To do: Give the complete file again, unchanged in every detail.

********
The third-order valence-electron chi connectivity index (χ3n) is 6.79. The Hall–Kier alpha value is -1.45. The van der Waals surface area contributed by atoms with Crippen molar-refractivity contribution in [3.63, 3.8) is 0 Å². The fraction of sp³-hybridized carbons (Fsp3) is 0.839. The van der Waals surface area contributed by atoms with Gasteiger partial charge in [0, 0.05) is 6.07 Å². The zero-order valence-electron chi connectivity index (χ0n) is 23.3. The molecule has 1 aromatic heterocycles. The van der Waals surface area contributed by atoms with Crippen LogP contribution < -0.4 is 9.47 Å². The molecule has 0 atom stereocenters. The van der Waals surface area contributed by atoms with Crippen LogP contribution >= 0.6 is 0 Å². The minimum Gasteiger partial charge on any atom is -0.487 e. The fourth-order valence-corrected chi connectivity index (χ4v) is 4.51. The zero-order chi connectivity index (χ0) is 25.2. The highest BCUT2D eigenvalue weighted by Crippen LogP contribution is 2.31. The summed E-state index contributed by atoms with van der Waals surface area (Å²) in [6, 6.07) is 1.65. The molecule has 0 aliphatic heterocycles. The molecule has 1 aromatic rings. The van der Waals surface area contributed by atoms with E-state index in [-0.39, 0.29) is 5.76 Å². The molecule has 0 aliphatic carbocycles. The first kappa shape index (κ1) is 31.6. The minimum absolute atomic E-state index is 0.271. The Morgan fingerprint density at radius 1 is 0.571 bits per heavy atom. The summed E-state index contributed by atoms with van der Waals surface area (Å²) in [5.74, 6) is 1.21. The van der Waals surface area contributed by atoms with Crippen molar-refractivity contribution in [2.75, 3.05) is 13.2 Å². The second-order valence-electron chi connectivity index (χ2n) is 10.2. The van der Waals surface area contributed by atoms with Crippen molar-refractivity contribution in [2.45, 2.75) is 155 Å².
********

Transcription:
The third-order valence-electron chi connectivity index (χ3n) is 6.79. The Hall–Kier alpha value is -1.45. The van der Waals surface area contributed by atoms with Crippen molar-refractivity contribution in [3.63, 3.8) is 0 Å². The fraction of sp³-hybridized carbons (Fsp3) is 0.839. The van der Waals surface area contributed by atoms with Gasteiger partial charge in [0, 0.05) is 6.07 Å². The zero-order valence-electron chi connectivity index (χ0n) is 23.3. The molecule has 1 aromatic heterocycles. The van der Waals surface area contributed by atoms with Crippen LogP contribution < -0.4 is 9.47 Å². The molecule has 0 atom stereocenters. The van der Waals surface area contributed by atoms with Crippen LogP contribution >= 0.6 is 0 Å². The minimum Gasteiger partial charge on any atom is -0.487 e. The fourth-order valence-corrected chi connectivity index (χ4v) is 4.51. The zero-order chi connectivity index (χ0) is 25.2. The highest BCUT2D eigenvalue weighted by Crippen LogP contribution is 2.31. The summed E-state index contributed by atoms with van der Waals surface area (Å²) in [6, 6.07) is 1.65. The molecule has 0 aliphatic heterocycles. The molecule has 1 aromatic rings. The van der Waals surface area contributed by atoms with E-state index in [-0.39, 0.29) is 5.76 Å². The molecule has 0 aliphatic carbocycles. The first kappa shape index (κ1) is 31.6. The minimum absolute atomic E-state index is 0.271. The Morgan fingerprint density at radius 1 is 0.571 bits per heavy atom. The summed E-state index contributed by atoms with van der Waals surface area (Å²) in [5.74, 6) is 1.21. The van der Waals surface area contributed by atoms with Crippen molar-refractivity contribution in [2.75, 3.05) is 13.2 Å². The second-order valence-electron chi connectivity index (χ2n) is 10.2. The van der Waals surface area contributed by atoms with Crippen molar-refractivity contribution in [2.45, 2.75) is 155 Å².